Sylvia Pengilly's video showed a selection of striking video images of smoke and water, and also showed her dancing with her interactive image projections. Andrea Polli's "Ocusonics" demonstrated sounds made by the motions of her eyes captured by computer. An evocative sequence of eclectic video images by Ruth Eckland left interpretation up to the individual viewer. Patricia Tavenner's tape showed a vivid collage of flowers and colors. The moving images created on the computer by Anne Farrell was a biography and exploration of self. A Music Video by Dave Krzysik was in memory of Scott Bartlett. Pengilly and Tavenner put the six works on a master tape which played continuously in the gallery during the show.


William Harroff showed four CD jewel boxes full of images and written references to the Revelation according to the Apocalypse that you could pick up and shake. Anna Campbell Bliss framed three pages from a book of her exploration of concepts of mind and recent brain research made with digital printing, silkscreen and direct printing. A postcard showed how the accordion style book looked when extended.


Kim Sterling showed photos of sections from the 105 foot by 7 foot mural of the history of flight that he designed on a Macintosh and produced on Durst Lambda Imaging System. The mural wraps around the lobby of an office in Arizona. Marsha Nygaard presented a photo of a maquette of dramatic solar-powered light sculpture gates made of bronze and glass 28 feet high set by a reflecting pool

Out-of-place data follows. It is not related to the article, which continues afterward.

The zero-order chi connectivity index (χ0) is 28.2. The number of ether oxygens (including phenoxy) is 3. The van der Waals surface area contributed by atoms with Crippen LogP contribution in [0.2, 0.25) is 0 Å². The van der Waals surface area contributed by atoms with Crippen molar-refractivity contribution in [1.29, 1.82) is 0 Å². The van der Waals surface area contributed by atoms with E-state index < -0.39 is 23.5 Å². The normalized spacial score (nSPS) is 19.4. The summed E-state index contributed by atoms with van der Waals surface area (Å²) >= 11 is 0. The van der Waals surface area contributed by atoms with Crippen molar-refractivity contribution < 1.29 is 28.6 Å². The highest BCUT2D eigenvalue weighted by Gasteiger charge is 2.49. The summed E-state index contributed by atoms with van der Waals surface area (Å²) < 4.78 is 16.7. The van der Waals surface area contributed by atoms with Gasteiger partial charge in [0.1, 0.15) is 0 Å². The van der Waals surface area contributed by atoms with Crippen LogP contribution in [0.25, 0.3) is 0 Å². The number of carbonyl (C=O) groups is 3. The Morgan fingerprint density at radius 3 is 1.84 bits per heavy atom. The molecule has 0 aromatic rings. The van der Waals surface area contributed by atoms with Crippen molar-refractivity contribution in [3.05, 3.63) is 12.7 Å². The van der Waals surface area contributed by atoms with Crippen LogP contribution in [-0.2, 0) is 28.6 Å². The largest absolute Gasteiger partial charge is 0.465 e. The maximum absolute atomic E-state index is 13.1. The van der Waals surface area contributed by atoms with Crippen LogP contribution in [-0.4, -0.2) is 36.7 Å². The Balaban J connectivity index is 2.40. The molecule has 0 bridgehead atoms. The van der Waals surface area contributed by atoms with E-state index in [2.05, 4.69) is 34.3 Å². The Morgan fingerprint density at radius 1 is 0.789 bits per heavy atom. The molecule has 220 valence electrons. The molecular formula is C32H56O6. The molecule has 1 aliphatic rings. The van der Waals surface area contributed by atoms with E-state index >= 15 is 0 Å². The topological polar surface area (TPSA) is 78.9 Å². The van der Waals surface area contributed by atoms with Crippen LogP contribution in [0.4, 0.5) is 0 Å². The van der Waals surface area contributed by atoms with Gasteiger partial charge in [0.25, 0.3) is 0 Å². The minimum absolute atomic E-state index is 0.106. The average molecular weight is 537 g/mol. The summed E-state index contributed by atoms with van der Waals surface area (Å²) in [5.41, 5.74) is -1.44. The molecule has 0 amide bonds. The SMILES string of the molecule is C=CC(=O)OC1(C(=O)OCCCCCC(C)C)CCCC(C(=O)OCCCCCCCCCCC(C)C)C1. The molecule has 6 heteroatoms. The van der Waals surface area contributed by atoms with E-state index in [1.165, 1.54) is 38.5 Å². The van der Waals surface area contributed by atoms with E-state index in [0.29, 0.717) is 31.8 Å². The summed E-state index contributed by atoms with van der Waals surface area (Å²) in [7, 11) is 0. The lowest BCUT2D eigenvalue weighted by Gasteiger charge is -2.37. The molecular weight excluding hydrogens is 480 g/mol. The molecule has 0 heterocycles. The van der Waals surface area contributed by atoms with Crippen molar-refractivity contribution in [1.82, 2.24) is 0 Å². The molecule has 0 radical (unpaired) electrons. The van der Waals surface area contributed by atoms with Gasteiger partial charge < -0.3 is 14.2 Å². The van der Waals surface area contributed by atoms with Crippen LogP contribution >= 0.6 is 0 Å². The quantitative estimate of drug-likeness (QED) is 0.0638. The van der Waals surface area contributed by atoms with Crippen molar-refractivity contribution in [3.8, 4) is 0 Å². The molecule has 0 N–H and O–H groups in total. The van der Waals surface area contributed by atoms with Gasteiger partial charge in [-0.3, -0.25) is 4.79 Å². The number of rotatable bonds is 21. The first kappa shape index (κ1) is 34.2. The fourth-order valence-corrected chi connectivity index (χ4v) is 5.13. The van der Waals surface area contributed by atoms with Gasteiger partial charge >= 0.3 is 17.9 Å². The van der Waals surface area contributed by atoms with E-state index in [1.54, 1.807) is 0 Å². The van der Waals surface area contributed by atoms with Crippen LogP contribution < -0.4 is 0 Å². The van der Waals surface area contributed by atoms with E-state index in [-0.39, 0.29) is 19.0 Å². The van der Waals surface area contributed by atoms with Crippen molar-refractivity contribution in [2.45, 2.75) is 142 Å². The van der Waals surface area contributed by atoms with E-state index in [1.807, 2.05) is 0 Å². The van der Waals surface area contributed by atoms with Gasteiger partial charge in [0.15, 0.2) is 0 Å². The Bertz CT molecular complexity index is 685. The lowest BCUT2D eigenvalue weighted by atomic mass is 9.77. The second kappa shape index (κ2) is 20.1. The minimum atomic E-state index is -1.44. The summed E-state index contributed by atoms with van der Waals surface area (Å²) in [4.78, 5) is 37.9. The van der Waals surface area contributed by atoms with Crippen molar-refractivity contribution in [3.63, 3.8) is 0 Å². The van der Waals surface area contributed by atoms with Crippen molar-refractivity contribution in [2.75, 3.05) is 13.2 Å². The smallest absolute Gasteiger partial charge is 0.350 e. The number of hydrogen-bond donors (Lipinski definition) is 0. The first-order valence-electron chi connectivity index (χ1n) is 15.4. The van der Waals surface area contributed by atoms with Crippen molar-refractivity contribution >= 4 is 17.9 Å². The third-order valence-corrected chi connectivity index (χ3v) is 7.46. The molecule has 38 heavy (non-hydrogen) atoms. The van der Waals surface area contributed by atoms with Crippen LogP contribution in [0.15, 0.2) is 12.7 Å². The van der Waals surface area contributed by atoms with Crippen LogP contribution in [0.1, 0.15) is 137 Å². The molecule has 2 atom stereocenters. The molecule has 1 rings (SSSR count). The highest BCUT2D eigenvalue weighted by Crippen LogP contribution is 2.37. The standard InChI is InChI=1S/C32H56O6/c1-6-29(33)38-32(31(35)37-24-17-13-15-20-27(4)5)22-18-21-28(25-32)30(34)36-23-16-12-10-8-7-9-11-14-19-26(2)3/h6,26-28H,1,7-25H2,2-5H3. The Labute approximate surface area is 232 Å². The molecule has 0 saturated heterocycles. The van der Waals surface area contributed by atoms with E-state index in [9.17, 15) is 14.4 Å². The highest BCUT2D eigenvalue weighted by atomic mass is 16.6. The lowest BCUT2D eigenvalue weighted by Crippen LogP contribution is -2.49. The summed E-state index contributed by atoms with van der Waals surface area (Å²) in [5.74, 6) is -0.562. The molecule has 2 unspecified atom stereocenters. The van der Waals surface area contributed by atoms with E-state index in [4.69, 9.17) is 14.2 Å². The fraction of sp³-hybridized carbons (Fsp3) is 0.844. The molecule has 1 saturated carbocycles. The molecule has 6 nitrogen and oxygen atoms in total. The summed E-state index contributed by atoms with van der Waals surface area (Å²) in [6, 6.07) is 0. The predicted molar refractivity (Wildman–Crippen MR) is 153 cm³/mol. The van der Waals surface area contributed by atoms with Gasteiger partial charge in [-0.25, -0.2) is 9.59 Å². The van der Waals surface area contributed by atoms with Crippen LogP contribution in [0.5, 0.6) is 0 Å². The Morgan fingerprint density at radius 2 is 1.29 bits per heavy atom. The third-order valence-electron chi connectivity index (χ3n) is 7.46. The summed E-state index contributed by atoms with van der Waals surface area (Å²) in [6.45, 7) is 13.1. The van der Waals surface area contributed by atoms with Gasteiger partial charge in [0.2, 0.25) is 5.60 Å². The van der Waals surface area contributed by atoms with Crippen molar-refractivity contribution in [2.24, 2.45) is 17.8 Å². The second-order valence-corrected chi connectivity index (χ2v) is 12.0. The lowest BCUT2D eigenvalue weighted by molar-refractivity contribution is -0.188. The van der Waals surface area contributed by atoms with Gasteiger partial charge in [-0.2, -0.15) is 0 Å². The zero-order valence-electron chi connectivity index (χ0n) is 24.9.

Floating from the ceiling in the center of the gallery was Mary Steiglitz's eight foot banner of Fuji silk brocade with photographic digital inkjet print based on mineral imagery . Mary Teetor designed many tesselations and hand-embroidered them in colored threads on a cloth which was suspended from a rack to show both sides of her exquisitely meticulous stitching.


Jim Pallas used circuit board technology to create a drawing/collage representing his hope of uniting the cultures of the world: past, present and future. Larry Ackerman made a light box with a drawing that honors his invented patron saint of electronic art St. Rubidium using another style of circuit board technology. Famous Melissa's huge American flag was painted on discarded computer chips wired together. It hung from the center of the gallery as a symbol of our patriotism, our technology and the shamefulness of our waste.


Nadja Breton of Mexico sent digital printouts of her images and poetry in Spanish about the pleasures, difficulties and necessity of connecting the world through computers. These pages are also displayed on the beautifully crafted pages of her website.


Eleanor Kent crocheted electro-luminescent wire to make a glowing lacy necklace mounted on a velvet board and plugged into the wall, combining ancient handwork with new light technology. Ranjit Bhatnagar made a joyful wall-hung box with light and little plastic bug-like things that danced around inside it making shadows on the front. Ed Duin's sculpture used a computer and moving polarized plastic parts that changed colors and shapes as you watched. Glenneth Lambert made a sensuously formed lighted wall sconce with photographs of nudes baked into the ceramic surface.


The unifying principal of the show was the vitality and uniqueness of each piece. The works reflected the amazing diversity of the people who have belonged to YLEM over 20 years. Their joy in exploring new ideas and technology to express their individual passion continues. The impact of YLEM is ongoing.

Eleanor Kent